Nonsensical approach increases wildfire costs

The following letter was sent last week to Office of Management and Budget Director Sylvia Burwell, Agriculture Secretary Tom Vilsack, and Interior Secretary Sally Jewell, by a bipartisan group of senators including Colorado Sen. Tom Udall.

Dear Director Burwell, Secretary Vilsack, and Secretary Jewell:

We write to request an action plan regarding the current budget framework for fire suppression and prevention activities and what can be done to move forward to ensure both suppression and prevention are adequately funded in future budgets. In a Senate Energy and Natural Resources Committee hearing earlier this month on wildland fire management, it was clear that the current approach is unacceptable.

Federal fire program budgets, wildfire frequency and intensity, and associated losses have been a concern for many years. Because the Administration’s annual budget requests to Congress propose to fund the increasing 10-year rolling average for wildland fire suppression costs within the current funding level of the Forest Service and Department of the Interior’s discretionary appropriations, increases in suppression expenditures have caused significant decreases in funding for the non-fire programs, including those that keep wildfire suppression costs down, such as hazardous fuel reduction, cost-share programs for the acquisition of fire apparatus with local partner agencies, and assistance for community wildfire planning. This shift in funding to fire suppression has taken a toll on the agencies’ budgets. Just 10 years ago, fighting fires accounted for 13 percent of the Forest Service budget; last year it was over 40 percent.

In a time when fire activity and costs are steadily rising, the 10-year rolling average budget formula that the agencies have used to set the annual budget request for suppression expenditures has translated into shortfalls in available suppression funds nearly every year since the mid-1990s. When the budgeted amount is insufficient, the agency continues to suppress fires by reallocating funds form other non-fire programs. This practice is called fire borrowing. This approach to paying for firefighting is nonsensical and further increases wildland fire costs.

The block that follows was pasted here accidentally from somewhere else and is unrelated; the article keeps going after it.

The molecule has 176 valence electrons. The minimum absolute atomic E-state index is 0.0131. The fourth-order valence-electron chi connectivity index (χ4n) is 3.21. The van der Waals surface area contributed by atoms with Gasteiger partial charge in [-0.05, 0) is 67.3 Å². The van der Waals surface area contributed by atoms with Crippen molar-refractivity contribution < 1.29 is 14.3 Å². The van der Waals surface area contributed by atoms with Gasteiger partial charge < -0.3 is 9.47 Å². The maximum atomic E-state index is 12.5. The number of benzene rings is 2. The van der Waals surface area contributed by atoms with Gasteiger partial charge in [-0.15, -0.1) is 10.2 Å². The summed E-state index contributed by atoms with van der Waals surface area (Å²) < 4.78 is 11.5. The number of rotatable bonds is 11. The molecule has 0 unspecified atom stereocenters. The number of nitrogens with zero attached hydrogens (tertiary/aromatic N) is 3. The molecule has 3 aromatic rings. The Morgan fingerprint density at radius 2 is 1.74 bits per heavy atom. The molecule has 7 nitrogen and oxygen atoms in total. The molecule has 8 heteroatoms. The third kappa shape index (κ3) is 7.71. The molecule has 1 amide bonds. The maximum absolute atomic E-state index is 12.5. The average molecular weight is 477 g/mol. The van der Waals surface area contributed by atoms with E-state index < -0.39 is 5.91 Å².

The Federal Land Assistance, Management and Enhancement (FLAME) Act was enacted in 2009 to address these very issues. The FLAME Act authorized the establishment of two reserve accounts to provide additional suppression funds for large, emergency wildfire incidents, above and beyond the 10-year average annual suppression expenditures. In addition, any balances remaining in the FLAME accounts were to carry over into future years so that funds would be available for the inevitable high-cost years and not have to be borrowed from other program accounts.

Despite Congressional intent, OMB has forced the agencies to implement the FLAME Act in a manner that makes it ineffective: Instead of funding the FLAME account in addition to the 10-year average cost of suppression, the account is funded as part of the 10-year average cost of suppression. Although authorized, no additional funding has been requested for the FLAME reserve accounts above the 10-year average cost of suppression. Thus, fire borrowing has continued to occur.

We are also concerned about the dramatic cuts to hazardous fuels treatments proposed in the president’s FY2014 budget request. For example, the Forest Service treated 1.87 acres for hazardous fuels in FY2012 but expects to treat only 685,000 acres in FY2014. Our understanding is that these cuts were based on OMB’s continued skepticism about the efficacy of hazardous fuels treatment. We wholeheartedly disagree with OMB on this point.

We look forward to hearing from you.

Ron Wyden (D-Oregon)

Chairman

Energy and Natural Resources Committee

Lisa Murkowski (R-Alaska)

Ranking Member

Energy and Natural Resources Committee

Mark Udall (D-Colorado)

United States Senator

James Risch (R-Idaho)

United States Senator

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